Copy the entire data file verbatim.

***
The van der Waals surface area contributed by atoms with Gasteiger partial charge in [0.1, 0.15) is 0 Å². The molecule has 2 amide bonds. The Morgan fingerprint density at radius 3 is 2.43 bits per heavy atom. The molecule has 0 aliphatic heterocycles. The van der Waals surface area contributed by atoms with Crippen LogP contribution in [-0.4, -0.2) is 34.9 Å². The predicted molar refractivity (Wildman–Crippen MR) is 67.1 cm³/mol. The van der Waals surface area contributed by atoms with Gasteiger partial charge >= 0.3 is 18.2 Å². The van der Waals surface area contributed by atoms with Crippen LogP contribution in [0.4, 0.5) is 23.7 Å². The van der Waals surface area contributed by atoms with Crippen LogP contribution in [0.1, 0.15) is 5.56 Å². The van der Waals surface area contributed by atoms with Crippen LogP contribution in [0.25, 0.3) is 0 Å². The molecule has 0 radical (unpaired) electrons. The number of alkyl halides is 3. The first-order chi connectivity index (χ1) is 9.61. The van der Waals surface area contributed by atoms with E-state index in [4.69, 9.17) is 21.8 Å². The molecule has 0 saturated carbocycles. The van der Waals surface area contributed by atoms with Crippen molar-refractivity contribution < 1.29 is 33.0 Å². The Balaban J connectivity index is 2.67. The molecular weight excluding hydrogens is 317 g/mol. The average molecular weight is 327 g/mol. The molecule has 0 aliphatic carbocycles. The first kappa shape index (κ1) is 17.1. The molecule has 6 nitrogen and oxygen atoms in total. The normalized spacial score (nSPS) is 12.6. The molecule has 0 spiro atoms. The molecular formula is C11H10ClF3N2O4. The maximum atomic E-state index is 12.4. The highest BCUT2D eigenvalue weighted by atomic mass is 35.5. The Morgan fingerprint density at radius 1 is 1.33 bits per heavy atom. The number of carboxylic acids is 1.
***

The van der Waals surface area contributed by atoms with Gasteiger partial charge in [0.1, 0.15) is 0 Å². The molecule has 2 amide bonds. The Morgan fingerprint density at radius 3 is 2.43 bits per heavy atom. The molecule has 0 aliphatic heterocycles. The van der Waals surface area contributed by atoms with Crippen LogP contribution in [-0.4, -0.2) is 34.9 Å². The predicted molar refractivity (Wildman–Crippen MR) is 67.1 cm³/mol. The van der Waals surface area contributed by atoms with Gasteiger partial charge >= 0.3 is 18.2 Å². The van der Waals surface area contributed by atoms with Crippen LogP contribution in [0.4, 0.5) is 23.7 Å². The van der Waals surface area contributed by atoms with Crippen LogP contribution in [0.1, 0.15) is 5.56 Å². The van der Waals surface area contributed by atoms with Crippen LogP contribution in [0.25, 0.3) is 0 Å². The molecule has 0 radical (unpaired) electrons. The number of alkyl halides is 3. The first-order chi connectivity index (χ1) is 9.61. The van der Waals surface area contributed by atoms with E-state index in [4.69, 9.17) is 21.8 Å². The molecule has 0 saturated carbocycles. The van der Waals surface area contributed by atoms with Crippen molar-refractivity contribution < 1.29 is 33.0 Å². The Balaban J connectivity index is 2.67. The molecular weight excluding hydrogens is 317 g/mol. The average molecular weight is 327 g/mol. The molecule has 0 aliphatic carbocycles. The first kappa shape index (κ1) is 17.1. The molecule has 6 nitrogen and oxygen atoms in total. The normalized spacial score (nSPS) is 12.6. The molecule has 0 spiro atoms. The molecular formula is C11H10ClF3N2O4. The maximum atomic E-state index is 12.4. The highest BCUT2D eigenvalue weighted by atomic mass is 35.5. The Morgan fingerprint density at radius 1 is 1.33 bits per heavy atom. The number of carboxylic acids is 1.